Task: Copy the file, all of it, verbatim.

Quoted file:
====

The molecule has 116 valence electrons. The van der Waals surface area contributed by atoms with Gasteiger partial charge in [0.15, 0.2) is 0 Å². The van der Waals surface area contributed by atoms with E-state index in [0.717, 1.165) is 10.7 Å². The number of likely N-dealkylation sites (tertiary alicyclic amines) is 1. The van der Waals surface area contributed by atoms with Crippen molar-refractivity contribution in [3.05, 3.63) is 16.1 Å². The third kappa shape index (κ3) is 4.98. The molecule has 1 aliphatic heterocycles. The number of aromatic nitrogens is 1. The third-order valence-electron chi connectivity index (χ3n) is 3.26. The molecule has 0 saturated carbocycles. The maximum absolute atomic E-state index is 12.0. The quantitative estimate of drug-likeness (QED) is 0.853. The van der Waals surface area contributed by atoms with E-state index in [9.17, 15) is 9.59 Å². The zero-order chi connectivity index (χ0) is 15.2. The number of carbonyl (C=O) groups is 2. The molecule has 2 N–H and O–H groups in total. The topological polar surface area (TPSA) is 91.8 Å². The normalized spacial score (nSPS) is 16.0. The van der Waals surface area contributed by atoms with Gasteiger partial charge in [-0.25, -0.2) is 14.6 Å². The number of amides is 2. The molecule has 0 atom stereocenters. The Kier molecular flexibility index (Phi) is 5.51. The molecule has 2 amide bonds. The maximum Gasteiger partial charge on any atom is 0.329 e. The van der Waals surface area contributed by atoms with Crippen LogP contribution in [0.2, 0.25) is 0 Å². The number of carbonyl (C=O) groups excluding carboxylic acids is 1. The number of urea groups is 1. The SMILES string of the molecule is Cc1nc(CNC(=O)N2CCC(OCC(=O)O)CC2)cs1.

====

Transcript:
The molecule has 116 valence electrons. The van der Waals surface area contributed by atoms with Gasteiger partial charge in [0.15, 0.2) is 0 Å². The van der Waals surface area contributed by atoms with E-state index in [0.717, 1.165) is 10.7 Å². The number of likely N-dealkylation sites (tertiary alicyclic amines) is 1. The van der Waals surface area contributed by atoms with Crippen molar-refractivity contribution in [3.05, 3.63) is 16.1 Å². The third kappa shape index (κ3) is 4.98. The molecule has 1 aliphatic heterocycles. The number of aromatic nitrogens is 1. The third-order valence-electron chi connectivity index (χ3n) is 3.26. The molecule has 0 saturated carbocycles. The maximum absolute atomic E-state index is 12.0. The quantitative estimate of drug-likeness (QED) is 0.853. The van der Waals surface area contributed by atoms with E-state index in [9.17, 15) is 9.59 Å². The zero-order chi connectivity index (χ0) is 15.2. The number of carbonyl (C=O) groups is 2. The molecule has 2 N–H and O–H groups in total. The topological polar surface area (TPSA) is 91.8 Å². The normalized spacial score (nSPS) is 16.0. The van der Waals surface area contributed by atoms with Gasteiger partial charge in [-0.25, -0.2) is 14.6 Å². The number of amides is 2. The molecule has 0 atom stereocenters. The Kier molecular flexibility index (Phi) is 5.51. The molecule has 2 amide bonds. The maximum Gasteiger partial charge on any atom is 0.329 e. The van der Waals surface area contributed by atoms with Crippen LogP contribution in [0.2, 0.25) is 0 Å². The number of carbonyl (C=O) groups excluding carboxylic acids is 1. The number of urea groups is 1. The SMILES string of the molecule is Cc1nc(CNC(=O)N2CCC(OCC(=O)O)CC2)cs1.